We have changed the name of our company by including words “public joint stock company” in int. Now we understand that according to the law the company should be recognized as non-public company.

In such case, you will have to follow the rules specified for public companies . In general, if you doubt your type of business, it is better to request written explanations in two bodies: in the Federal Tax Service Directorate of the subject of the Russian Federation where the organization is registered and in the Bank of Russia. There is no point in recognizing yourself as a public joint stock company, if you don’t intend to place securities publicly.

We need to increase the authorized capital of a joint stock company. Thus, we will have to introduce amendments to the articles of association, but we wouldn’t want to amend its name. Can we do that? For how long is it possible to extend the moment of introduction of amendments to the company name?

Starting from September 1, 2014, constituent documents and names of previously established organizations should be brought into compliance with provisions of Chapter 4 of the Civil Code upon the first amendment of constituent documents of such legal entities. This provision doesn’t leave choice to organizations, that’s why amendment of the company name is a mandatory procedure, without which no other amendments will be registered.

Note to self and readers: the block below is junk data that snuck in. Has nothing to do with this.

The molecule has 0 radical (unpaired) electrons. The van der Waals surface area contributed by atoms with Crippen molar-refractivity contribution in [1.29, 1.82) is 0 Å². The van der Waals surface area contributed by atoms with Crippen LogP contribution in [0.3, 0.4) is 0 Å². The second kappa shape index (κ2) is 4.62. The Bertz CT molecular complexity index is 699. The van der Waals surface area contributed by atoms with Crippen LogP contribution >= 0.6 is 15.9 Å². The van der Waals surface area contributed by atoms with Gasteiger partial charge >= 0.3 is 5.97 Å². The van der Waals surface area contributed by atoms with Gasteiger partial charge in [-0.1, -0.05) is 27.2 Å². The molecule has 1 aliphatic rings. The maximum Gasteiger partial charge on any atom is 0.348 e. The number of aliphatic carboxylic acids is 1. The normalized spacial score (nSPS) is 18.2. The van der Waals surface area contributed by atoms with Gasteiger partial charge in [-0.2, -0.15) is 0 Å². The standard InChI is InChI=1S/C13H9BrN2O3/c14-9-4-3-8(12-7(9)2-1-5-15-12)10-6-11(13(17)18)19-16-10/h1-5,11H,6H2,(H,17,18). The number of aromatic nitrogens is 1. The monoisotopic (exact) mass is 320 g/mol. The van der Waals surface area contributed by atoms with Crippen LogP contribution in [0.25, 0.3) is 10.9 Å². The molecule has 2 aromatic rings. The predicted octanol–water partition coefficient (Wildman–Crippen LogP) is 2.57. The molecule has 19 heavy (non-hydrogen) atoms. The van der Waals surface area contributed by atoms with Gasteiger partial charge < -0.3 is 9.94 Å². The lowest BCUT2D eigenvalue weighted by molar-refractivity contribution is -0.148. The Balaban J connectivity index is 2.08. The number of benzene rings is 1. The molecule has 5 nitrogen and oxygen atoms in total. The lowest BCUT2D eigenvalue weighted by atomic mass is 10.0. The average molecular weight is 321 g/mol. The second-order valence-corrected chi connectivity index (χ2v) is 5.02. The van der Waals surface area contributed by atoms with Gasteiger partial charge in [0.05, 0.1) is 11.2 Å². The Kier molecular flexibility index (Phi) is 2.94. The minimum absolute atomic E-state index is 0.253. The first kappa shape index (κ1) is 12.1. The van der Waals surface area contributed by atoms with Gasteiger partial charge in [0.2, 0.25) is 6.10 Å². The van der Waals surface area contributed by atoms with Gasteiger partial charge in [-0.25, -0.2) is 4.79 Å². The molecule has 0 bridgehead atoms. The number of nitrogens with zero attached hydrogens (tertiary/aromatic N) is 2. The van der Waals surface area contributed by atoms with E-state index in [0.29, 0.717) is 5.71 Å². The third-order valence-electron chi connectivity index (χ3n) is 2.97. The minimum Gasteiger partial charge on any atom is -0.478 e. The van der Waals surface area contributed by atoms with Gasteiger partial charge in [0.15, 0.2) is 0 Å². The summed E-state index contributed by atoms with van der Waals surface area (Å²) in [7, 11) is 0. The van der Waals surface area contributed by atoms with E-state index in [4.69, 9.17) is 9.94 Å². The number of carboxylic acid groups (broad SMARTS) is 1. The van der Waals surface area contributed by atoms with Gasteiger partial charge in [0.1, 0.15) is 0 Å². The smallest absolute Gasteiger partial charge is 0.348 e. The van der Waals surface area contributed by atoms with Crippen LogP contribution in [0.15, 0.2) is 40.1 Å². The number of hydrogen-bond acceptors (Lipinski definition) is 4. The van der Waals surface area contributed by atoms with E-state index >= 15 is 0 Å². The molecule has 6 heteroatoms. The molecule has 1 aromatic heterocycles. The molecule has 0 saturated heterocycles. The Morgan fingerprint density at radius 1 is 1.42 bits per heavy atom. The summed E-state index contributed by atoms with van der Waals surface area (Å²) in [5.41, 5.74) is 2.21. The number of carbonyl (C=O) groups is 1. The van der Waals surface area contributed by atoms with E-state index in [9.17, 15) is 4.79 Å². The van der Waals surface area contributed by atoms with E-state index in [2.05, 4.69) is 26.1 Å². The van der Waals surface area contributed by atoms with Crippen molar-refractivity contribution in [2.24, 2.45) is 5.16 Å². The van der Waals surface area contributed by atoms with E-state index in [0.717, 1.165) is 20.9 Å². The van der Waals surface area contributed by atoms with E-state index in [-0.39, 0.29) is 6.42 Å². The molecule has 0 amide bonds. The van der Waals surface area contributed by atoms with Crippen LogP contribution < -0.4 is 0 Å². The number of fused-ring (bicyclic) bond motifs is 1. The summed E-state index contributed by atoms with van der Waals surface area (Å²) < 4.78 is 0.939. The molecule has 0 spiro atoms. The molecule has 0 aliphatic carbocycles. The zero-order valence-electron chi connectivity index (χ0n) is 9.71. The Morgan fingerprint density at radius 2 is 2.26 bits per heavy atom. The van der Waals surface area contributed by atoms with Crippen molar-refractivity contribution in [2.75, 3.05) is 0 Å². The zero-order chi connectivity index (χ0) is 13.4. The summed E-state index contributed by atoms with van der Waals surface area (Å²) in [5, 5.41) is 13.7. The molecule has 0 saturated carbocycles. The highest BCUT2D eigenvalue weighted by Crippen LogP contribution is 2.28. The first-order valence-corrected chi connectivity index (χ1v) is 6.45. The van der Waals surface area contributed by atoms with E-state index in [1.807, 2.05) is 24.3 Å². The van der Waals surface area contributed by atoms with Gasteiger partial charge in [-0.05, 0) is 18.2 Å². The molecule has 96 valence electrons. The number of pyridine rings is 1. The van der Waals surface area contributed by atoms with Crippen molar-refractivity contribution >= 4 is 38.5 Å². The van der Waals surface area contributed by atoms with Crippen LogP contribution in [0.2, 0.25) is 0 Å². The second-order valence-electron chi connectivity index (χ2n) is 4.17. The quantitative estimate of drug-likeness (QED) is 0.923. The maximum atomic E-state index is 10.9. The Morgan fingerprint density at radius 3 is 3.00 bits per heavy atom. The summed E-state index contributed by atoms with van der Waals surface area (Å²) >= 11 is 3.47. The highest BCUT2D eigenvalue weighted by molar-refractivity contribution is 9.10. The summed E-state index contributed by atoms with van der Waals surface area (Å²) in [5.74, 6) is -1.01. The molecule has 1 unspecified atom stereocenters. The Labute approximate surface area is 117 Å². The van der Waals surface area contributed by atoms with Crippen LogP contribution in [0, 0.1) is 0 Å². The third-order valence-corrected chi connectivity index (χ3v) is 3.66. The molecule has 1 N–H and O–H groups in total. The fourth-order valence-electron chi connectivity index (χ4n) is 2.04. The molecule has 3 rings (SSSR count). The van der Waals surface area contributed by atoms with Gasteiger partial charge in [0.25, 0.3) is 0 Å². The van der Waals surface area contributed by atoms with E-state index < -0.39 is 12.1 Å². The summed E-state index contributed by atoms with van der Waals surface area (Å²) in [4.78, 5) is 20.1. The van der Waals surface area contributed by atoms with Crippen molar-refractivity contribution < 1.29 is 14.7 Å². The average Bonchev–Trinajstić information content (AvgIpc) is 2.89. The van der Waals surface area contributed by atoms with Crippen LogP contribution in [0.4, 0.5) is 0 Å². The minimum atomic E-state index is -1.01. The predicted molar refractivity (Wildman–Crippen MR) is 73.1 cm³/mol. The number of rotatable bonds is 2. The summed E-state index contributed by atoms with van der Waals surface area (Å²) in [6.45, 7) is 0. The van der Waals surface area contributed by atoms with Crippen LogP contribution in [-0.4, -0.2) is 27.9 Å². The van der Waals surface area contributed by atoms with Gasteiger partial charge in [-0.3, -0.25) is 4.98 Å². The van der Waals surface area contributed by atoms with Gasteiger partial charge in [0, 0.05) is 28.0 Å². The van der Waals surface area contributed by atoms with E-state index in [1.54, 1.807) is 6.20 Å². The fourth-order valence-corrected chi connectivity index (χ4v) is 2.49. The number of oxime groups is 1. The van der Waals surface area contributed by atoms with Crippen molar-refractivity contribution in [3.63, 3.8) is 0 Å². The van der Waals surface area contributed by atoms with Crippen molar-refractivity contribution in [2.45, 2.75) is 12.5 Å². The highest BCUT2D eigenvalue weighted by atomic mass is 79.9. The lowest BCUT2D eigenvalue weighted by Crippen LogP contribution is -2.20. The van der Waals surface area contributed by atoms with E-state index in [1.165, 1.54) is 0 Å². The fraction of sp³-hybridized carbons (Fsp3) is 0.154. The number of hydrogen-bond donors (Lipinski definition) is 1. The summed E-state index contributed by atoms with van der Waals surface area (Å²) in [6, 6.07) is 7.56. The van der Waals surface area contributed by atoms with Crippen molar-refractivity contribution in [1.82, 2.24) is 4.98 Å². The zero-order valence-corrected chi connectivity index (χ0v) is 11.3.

State registration of amendments introduced to the articles of association of the company due to the increase of the authorized capital shall be made after registration of report on the results of additional issue. The law does not determine the precise time limit for the introduction of such amendments. In other words, after registration of report on the results of additional issue, amendments to the articles of association can be introduced at any time. However, the company shall bear no risks.

Nevertheless, delaying state registration implies certain difficulties in operation for other reasons. As it is known, information on the authorized capital of a business organization specified in its constituent documents should be contained in the Unified State Register of Legal Entities. The same law stipulates that in case of non-compliance of information stored in the Register with information maintained by a legal entity, information stored in the Register shall be deemed valid. As a result, both information on the size of the authorized capital, taking into the account issue results, and, accordingly, maintained by the Bank of Russia, and information maintained by the registering body shall be valid. This inconsistency will be revealed upon the first appeal of the company to any authorities, which will imply not only the risk of refusal of such actions, but also certain reputational risks for the company.